Next give the trim a wash of purple. I use Army painter’s purple tone.
Once dry, crack your best drybrush out again and hit all the trim, whislt being careful to dodge your prevoiusly completed metal work, witht a 50-50 mix of Mephiston red and any blood red tone.
Follow this with another light dry brush of citadel evil sunz Scarlett.
Ok, now I know we have a mess of a titan here. Trust me at this point, I’m not as insane as an Interfector princeps quite yet. Time to start the black.
Block in every panel with Citadel abaddon black. Be careful not to get any on your trim. Even with black, you’ll need 2 solid coats.
Once this is done, we’re going to interrupt the black process to get some white details on there. I do this now to allow me to better get an idea of where to highlight the black.
Grab some light grey. Any grey will do, I use scale 75 rainy grey. Thin it down a bunch. Then a bit more. Now carefully start tracing where you want your flames. I use tiny dots to map out where I’m going to go, and dot to dot them afterward. I keep it to 3-4 panels over the whole thing. Keeping them vaguely symmetrical looks best in my opinion. You don’t have to be to neat at this point, we’re going to tidy it all up later.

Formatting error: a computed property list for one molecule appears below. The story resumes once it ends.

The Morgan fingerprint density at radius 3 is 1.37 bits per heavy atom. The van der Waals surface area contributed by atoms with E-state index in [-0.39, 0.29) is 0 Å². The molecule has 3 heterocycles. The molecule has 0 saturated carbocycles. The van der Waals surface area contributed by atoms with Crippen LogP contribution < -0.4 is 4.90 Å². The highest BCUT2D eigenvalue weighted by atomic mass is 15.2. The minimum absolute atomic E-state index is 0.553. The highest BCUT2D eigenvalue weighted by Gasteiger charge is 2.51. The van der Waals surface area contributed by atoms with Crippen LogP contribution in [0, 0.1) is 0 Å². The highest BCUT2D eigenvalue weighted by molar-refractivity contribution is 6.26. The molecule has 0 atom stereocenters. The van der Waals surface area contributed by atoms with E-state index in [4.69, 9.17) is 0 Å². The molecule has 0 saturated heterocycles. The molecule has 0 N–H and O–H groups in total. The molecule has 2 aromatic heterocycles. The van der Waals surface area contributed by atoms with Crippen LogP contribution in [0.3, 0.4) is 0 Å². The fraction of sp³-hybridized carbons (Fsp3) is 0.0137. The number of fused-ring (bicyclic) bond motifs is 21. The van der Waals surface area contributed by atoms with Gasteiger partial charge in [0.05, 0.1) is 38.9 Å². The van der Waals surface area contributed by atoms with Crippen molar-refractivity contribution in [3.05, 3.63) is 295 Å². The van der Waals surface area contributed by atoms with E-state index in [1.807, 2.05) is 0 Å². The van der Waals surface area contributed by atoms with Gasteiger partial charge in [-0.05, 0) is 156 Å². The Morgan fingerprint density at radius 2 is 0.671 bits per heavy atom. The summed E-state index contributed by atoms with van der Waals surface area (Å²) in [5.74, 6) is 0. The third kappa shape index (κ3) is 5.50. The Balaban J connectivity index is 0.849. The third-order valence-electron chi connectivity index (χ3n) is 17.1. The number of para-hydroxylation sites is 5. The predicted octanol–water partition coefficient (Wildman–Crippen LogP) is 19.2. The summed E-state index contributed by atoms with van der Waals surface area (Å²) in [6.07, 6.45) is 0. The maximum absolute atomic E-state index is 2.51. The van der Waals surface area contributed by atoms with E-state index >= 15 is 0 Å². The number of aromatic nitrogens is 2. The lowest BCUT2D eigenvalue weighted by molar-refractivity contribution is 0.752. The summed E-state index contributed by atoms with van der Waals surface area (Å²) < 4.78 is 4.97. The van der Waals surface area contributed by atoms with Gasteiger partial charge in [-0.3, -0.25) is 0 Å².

Keep adding white to your grey until you’re on pure white after about 3 or 4 passes. Keep it thin all the way, you can also add a tad of varnish, which helps combat the chalkiness you often get with white. Cover less and less grey as you highlight up.
Once this is done, tidy the flames up with black. I then use scale 75 rainy grey to highlight the black around the white details.
So at this point I go around add a few more optional free hand numerals and runes in black or white, depending on where you want them and the corresponding panel colour.